We are still here: an open letter

Joe Gaskill, Contributor

Boozhoo, to my fellow students and readers.

I cannot and do not claim to speak for all Indigenous people on our campus or larger community because we all are unique. No, we are not all just Natives, Indigenous people or a bunch of Indians; we have our own cultures, languages, tribes, nations and traditional names as the first peoples of this land. I speak my own thoughts, experiences and perspectives on these issues.

In the wake of Augsburg’s recent addition to its history of racial discrimination, many students have been questioning what it means to have true diversity and inclusion on campus as we all engage within various multi-cultural spaces daily. As an Indigenous student leader, I support our community’s need to further understand marginalized people. I hope to leave you all with an important idea from a marginalized mind: Listen to our voices, especially the voices of the original peoples of this land.

Although you may have your Ph.D., bachelor’s degree or even a single transformational conversation as a societally powerful, white body on campus, you will never understand, fully, what it means to be part of a marginalized community; especially the experiences Indigenous, Native peoples on campus.

It shouldn’t fall to the seven to eight percent of the campus’ student body to continuously check and be sure that the campus community is educated about our existence, as we still have to. No, it’s the job of those cultural outsiders to seek self-education by reaching out to question their lack of misconstrued information of Indigenous peoples and listen to our community’s voices on our Indigenous history. Even if I told you about our history, you would likely not remember our stories, or believe them, until you lived in the wake of our Ancestors’ experiences.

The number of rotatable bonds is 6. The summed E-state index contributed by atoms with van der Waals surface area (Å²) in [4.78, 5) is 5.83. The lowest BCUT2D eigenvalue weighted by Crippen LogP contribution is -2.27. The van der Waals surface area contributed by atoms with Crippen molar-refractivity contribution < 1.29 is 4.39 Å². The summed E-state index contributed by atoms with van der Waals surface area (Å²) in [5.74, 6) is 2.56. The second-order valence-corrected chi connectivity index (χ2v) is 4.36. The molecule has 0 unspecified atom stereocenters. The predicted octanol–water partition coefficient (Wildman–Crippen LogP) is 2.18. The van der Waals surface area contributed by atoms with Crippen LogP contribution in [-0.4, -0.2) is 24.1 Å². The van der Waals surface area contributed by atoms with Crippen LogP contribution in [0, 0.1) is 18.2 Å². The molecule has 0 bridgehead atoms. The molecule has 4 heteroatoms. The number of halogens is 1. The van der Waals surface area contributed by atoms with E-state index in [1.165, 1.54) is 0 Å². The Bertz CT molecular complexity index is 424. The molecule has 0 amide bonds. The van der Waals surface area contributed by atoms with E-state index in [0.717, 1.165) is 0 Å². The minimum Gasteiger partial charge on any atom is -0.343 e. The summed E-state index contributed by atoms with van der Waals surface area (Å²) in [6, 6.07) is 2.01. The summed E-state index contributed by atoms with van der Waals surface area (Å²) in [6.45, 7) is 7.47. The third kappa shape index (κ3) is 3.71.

So when you have questions and seek to better understand our perspectives, please leave the floor to the cultural experts of our history. Listen to Native youth, young adults and respected elders when discussing our experiences and perspectives. Our history has been painted and pieced together from Western perspectives to the point that the entire field of American Indian history comes from the colonizers’ perspective; told from their political relations towards Indigenous peoples, not from the starved Native voices that have been needed for generations to tell the complete story of this nation.

So when a tall, greasy-faced Native with frizzy hair takes the mic to calmly speak, or when a well-dressed Indigenous, rocking their braids and culture with pride, takes the floor, do nothing but listen. Hear their stories, the traditional, oral histories that conflict with your accepted, Westernized view of Indigenous history. They open the floor and speak of our history from a rich, traditional voice, rather than the Westernized perspective that breeds an infectious historical-fantasy.

If you do not accept our voices, you do not accept our history. If you do not accept our overlooked cultural perspectives, you will not accept the forced invasions of our homelands, the forced enculturation of our people or the ramifications of generational trauma to our people when we were banished to live in a land of Westernized fantasy. Apparently where the grass is always green, the rivers always flow and the skies are always blue.

Listen to us. Never forget our voices.

*Boozhoo is translated as “greetings” from the Ojibwe/Anishinaabe language

This article was originally published in the April 26, 2019 issue.